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Avalon
by: Stephen Lawhead
Review by Ciara Grey



To correspond with this issue's
interview with Stephen Lawhead, I'm going to review his latest release, Avalon.


During my "research" of this novel, I discovered a couple of things that Lawhead puts to good use, which are important when writing. The phrase, "write what you know" came to mind several times.

Mr. Lawhead writes a good and solid plot. His characters are well developed and the story has a good pace throughout. I enjoyed the prologue. It actually had immediate bearing on the story. So many times prologues leave you wondering why they were written and what their bearing was to the story.

The author is professional enough to successfully work into the story the overlapping of modern British politics and ancient Arthurian politics. Mr. Lawhead knows how British Parliament works and he is well informed about monarchial government. He's done his homework, and displays that knowledge without dumping the information on the reader. Rather, it is integrated into the plot and characterizations smoothly.

There was a point though in the story when Merlin and Morgian meet to do battle. The whole fight seemed to be missing something. There was a lot of wind and tension but I'm not really sure what went on. Merlin doesn't even know what he did to Morgian. I would have thought Merlin would not have been one to fool with unknown magical forces. This scene could have been fleshed out a touch more, in my opinion.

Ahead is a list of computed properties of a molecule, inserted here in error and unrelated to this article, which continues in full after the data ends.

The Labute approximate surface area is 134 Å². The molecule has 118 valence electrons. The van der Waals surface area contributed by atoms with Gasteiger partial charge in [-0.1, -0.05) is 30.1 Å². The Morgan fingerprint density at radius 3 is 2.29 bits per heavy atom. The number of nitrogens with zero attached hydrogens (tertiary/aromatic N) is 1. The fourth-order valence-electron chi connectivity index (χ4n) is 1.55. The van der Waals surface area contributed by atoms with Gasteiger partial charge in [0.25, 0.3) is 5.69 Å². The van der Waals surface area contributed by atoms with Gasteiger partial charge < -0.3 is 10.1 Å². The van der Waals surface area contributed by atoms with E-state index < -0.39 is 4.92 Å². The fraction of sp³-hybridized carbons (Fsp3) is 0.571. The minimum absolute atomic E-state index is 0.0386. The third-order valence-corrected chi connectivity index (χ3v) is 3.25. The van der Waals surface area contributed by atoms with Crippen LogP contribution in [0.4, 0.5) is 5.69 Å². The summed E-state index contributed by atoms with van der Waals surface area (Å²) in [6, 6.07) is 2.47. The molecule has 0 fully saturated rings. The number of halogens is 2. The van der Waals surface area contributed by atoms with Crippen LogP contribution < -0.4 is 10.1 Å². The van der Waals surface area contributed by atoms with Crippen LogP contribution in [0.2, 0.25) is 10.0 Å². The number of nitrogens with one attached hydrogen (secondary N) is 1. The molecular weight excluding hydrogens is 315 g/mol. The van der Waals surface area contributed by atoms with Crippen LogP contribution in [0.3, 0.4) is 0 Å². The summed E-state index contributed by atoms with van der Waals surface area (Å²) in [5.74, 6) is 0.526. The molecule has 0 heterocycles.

In one scene, the protagonist, James was attacked by a gang of skinheads with pitbull dogs. The description of the fight with the skinheads was good, the tension mounting and the action believable. However, the pitbulls and how they were dealt with wasn't as credible. Pitbull terriers are notoriously vicious when provoked. Yet I felt the dogs were defeated too easily.

Another part that didn't sit well with me was how James and his girlfriend Jenny got together. Jenny was upset with James because he had not made a commitment nor given her enough attention. After he proclaimed himself the rightful king, he asked her to marry him. It appeared that she was going to make him sweat her decision, but suddenly out of the blue she agreed to marry him. This seemed a little contradictory in the character Mr. Lawhead had shown her to be. Most women would have made it more difficult. I know I would have, king or not!

This was an interesting twist on the Arthurian theme. It had the Camelot mystique with new innovative characters, and maintained a great blend of history and present, without confusing the reader with unclarified timelines at all. Overall the writing in this novel was very high quality. The worst part was that it came to an end.

Because of the high professionality, great story and huge enjoyment factorI rate this novel
* * * * *


------------------------------------------------------------
Rating Scale:
* * * * * = Un-put-downable, excellent reading!
* * * * = Good value, interesting reading.
* * * = Had potential, but could have been better.
* * = Slow, difficult to read, could have been improved.
* = Imminently forgettable.

 











 

   
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